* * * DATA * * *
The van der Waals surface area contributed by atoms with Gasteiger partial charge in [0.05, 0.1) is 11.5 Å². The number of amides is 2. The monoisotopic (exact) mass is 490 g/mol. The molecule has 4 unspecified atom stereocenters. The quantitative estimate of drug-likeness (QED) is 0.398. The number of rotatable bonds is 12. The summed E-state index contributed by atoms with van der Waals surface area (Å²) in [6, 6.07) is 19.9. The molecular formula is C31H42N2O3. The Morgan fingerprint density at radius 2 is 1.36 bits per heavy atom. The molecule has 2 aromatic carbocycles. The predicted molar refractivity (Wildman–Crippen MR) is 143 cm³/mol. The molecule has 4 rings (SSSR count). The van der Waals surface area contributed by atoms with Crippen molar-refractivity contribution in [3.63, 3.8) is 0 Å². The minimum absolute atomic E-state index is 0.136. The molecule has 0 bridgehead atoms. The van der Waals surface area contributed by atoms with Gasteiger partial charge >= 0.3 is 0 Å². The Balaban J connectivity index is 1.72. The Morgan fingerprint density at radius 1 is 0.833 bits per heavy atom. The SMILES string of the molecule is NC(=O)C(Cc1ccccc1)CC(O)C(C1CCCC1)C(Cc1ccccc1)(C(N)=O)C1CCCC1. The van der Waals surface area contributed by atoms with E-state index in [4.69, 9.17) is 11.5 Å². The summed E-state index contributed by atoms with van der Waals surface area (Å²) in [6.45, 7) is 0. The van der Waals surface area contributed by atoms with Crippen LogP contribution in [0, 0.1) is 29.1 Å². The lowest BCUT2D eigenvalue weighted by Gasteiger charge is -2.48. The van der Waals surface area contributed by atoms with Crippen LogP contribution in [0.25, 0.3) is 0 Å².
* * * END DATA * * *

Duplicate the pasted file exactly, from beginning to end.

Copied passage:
The van der Waals surface area contributed by atoms with Gasteiger partial charge in [0.05, 0.1) is 11.5 Å². The number of amides is 2. The monoisotopic (exact) mass is 490 g/mol. The molecule has 4 unspecified atom stereocenters. The quantitative estimate of drug-likeness (QED) is 0.398. The number of rotatable bonds is 12. The summed E-state index contributed by atoms with van der Waals surface area (Å²) in [6, 6.07) is 19.9. The molecular formula is C31H42N2O3. The Morgan fingerprint density at radius 2 is 1.36 bits per heavy atom. The molecule has 2 aromatic carbocycles. The predicted molar refractivity (Wildman–Crippen MR) is 143 cm³/mol. The molecule has 4 rings (SSSR count). The van der Waals surface area contributed by atoms with Crippen molar-refractivity contribution in [3.63, 3.8) is 0 Å². The minimum absolute atomic E-state index is 0.136. The molecule has 0 bridgehead atoms. The van der Waals surface area contributed by atoms with Gasteiger partial charge >= 0.3 is 0 Å². The Balaban J connectivity index is 1.72. The Morgan fingerprint density at radius 1 is 0.833 bits per heavy atom. The SMILES string of the molecule is NC(=O)C(Cc1ccccc1)CC(O)C(C1CCCC1)C(Cc1ccccc1)(C(N)=O)C1CCCC1. The van der Waals surface area contributed by atoms with E-state index in [4.69, 9.17) is 11.5 Å². The summed E-state index contributed by atoms with van der Waals surface area (Å²) in [6.45, 7) is 0. The van der Waals surface area contributed by atoms with Crippen LogP contribution in [0, 0.1) is 29.1 Å². The lowest BCUT2D eigenvalue weighted by Gasteiger charge is -2.48. The van der Waals surface area contributed by atoms with Crippen LogP contribution in [0.25, 0.3) is 0 Å².